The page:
I agree with Ari that we need to make more of the number 8 and like the idea of themes around 8 things to do, etc.


It is important to show (& sell) that Heckington windmill is very different to every other windmill out there.  And yes, it is unique!


I think Alan is right in that people will just want to get into the mill and the majority will go fairly quickly past any displays on the way in, just so that they can climb the tower, especially if they have children. The displays will have to work on way in and on the way out.


I am not sure of having AV screens, etc within the body of the windmill itself.  I think it just needs to be the working mill doing what it does best.  One of the main reasons for moving the shop out was to clear the mill of “distractions”.


The mobile phone app idea may work, but having digital noise and speech could be distracting for other visitors. Maybe a hand held audio tour would be better.  It’s also important to bear in mind the need to climb stairs with both hands. Lanyards on audio tour sets would solve this.


Think an important part (that we only briefly touched on on Friday) is the hands-on interpretation for everyone (adults and children alike).  The piggeries would perhaps make an idea area for this  with dressing up, feeling grain, etc?


As Alan & Nick’s work is broken down into smaller projects, we would need to agree fairly soon which ones are essential and which could be held back. If cost does become an issue (this was briefly mentioned), we need to make sure we have the key areas covered.


Apart from that , very exciting and I am looking forward to seeing their results from Friday.





Comments from Stewart Squires 15th July 2015

I thought the Interpretation Strategy to be a very thorough piece of work. I also found our workshop very helpful. So, I have a few random thoughts.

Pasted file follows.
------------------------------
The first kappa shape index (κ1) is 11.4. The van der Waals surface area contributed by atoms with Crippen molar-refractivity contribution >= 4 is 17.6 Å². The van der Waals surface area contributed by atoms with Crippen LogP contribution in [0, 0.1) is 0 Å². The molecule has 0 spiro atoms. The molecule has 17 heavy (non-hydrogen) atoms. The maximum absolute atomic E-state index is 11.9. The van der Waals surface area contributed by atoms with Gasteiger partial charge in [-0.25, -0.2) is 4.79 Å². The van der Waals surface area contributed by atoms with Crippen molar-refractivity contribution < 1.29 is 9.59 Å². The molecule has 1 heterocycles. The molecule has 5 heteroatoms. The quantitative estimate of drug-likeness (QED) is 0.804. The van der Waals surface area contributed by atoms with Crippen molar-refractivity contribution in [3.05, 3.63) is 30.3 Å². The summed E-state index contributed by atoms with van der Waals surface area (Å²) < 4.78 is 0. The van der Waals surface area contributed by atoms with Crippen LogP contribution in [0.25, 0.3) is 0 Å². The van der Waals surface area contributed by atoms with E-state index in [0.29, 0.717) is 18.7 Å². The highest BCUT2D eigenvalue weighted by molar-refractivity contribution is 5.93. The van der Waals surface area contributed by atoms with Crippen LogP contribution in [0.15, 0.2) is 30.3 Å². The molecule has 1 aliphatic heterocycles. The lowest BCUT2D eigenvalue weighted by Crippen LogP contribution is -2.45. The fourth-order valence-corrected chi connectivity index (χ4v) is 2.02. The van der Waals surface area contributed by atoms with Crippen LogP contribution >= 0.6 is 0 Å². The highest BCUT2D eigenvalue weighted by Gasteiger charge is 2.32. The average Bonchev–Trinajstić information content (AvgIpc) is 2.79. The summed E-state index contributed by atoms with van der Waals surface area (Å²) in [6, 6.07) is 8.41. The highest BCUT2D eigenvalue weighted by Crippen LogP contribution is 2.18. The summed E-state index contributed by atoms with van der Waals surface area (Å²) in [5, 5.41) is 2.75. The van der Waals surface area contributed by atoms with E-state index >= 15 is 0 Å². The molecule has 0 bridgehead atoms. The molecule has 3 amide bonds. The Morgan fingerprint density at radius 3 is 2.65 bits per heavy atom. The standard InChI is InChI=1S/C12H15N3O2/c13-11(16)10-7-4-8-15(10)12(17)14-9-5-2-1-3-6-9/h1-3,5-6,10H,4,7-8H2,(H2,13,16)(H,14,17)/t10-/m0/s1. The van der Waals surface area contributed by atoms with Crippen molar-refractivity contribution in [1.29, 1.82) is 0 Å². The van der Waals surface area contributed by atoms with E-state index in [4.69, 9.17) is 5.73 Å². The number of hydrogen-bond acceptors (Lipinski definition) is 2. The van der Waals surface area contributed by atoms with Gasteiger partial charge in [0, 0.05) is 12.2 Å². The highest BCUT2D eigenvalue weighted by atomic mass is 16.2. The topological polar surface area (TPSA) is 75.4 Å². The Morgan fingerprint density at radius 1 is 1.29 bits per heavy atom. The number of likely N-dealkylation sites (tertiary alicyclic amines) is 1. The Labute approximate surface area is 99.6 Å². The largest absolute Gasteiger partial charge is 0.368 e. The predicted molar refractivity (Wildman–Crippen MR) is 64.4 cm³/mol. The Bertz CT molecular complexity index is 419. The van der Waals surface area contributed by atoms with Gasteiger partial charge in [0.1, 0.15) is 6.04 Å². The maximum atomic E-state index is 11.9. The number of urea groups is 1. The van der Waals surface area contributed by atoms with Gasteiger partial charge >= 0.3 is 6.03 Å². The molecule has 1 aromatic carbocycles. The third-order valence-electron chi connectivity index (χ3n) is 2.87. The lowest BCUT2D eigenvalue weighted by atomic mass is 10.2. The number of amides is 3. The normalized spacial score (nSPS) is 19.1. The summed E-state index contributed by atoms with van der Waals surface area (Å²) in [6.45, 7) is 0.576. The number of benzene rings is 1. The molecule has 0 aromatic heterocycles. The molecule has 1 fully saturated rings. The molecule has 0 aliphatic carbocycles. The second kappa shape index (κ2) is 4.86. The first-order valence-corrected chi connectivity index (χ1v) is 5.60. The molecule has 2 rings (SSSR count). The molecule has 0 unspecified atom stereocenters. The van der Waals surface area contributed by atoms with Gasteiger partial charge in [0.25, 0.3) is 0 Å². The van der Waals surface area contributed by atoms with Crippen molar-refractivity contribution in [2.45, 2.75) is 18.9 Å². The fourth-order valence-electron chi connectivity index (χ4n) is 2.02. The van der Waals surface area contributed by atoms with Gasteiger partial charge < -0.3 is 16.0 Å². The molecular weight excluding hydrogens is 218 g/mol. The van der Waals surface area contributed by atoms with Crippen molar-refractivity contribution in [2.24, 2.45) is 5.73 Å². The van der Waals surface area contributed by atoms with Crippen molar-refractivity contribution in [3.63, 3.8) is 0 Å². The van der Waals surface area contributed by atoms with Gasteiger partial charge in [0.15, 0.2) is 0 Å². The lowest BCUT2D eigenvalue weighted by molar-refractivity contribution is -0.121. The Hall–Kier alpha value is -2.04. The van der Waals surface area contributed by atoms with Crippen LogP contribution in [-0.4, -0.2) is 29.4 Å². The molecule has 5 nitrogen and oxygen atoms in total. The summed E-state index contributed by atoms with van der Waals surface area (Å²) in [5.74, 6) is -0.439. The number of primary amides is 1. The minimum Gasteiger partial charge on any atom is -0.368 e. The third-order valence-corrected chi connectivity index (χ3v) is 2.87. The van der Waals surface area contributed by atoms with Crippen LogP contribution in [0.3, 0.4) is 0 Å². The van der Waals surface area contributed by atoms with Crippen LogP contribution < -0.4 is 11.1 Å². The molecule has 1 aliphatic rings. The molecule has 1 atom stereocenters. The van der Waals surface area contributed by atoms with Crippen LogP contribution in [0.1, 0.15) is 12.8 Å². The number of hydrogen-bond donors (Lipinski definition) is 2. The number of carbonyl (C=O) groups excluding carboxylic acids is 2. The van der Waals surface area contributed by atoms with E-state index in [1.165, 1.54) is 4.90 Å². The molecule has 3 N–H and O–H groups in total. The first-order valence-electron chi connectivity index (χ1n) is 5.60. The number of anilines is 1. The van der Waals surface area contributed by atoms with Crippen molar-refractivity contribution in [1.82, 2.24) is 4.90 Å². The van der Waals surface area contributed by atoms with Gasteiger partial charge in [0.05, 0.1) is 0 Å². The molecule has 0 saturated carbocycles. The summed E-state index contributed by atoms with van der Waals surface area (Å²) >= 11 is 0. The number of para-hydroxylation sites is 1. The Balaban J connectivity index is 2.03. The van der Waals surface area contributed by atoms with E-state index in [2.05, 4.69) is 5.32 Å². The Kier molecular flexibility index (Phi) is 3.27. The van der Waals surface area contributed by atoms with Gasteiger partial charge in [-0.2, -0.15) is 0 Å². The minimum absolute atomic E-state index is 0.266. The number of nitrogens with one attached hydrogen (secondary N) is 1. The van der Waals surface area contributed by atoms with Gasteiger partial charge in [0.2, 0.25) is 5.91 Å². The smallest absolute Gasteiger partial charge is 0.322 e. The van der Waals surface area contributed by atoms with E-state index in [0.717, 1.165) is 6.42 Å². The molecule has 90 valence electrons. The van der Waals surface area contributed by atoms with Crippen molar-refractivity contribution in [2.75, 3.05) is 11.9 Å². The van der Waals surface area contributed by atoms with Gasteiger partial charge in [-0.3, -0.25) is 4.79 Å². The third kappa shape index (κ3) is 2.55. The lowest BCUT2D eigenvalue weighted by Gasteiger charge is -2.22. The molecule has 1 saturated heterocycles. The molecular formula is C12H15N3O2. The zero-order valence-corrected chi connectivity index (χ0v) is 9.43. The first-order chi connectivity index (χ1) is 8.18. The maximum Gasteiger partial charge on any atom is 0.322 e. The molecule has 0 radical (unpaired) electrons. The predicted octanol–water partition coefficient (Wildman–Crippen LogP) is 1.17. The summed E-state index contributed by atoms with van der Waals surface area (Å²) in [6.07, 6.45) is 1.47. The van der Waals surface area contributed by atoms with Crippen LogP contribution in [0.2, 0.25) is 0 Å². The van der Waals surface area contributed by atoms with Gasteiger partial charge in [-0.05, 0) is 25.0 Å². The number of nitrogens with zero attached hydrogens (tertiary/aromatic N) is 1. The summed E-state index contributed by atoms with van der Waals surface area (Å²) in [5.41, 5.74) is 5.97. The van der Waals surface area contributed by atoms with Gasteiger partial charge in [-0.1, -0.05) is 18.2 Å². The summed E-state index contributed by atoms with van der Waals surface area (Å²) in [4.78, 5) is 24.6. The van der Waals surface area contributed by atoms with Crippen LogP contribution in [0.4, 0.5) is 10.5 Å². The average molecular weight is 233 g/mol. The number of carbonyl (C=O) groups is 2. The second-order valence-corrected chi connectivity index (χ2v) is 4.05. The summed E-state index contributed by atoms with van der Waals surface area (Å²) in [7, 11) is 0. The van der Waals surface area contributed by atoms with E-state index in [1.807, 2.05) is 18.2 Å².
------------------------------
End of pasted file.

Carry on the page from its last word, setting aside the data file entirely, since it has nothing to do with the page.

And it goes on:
1. County/Region context. Why has Heckington got an ogee cap and why is this different to other parts of the country. Helpful for visitors from other areas of the country who have different regional caps as well as for locals also. Windmill tower spotting on long journeys elsewhere.
  2. An opportunity to bring out the importance of the development of technology in the County for windmills. Patent sails, steam and oil engines to drive the stones for example.
  3. We talked about the development of the power source. Links with 2 above and County manufacturers of steam and oil engines. Tuxfords here in particular.
  4. Straw was mentioned in the workshop. It was noted that straw stalk is much shorter today. Link here with the grain. Long straw needed for thatching. Still is today. There were many thatched cottages in Heckington. Issue of straw today still topical as it is itself a biofuel crop. Also we see lorry loads travelling on our main roads. Where is it all going? Biofuel/animal feed/bedding etc.
  5. We also mentioned the train. Opportunity to advertise to train passengers from site as they pass as well as at stations – Nottingham/Peterborough/Sleaford/Boston/Skegness/Lincoln. I believe that they have had live music on the local trains. Could there be bread/biscuit/beer tasting as well as music?


I enjoyed the day, and lunch. Thank you. Stewart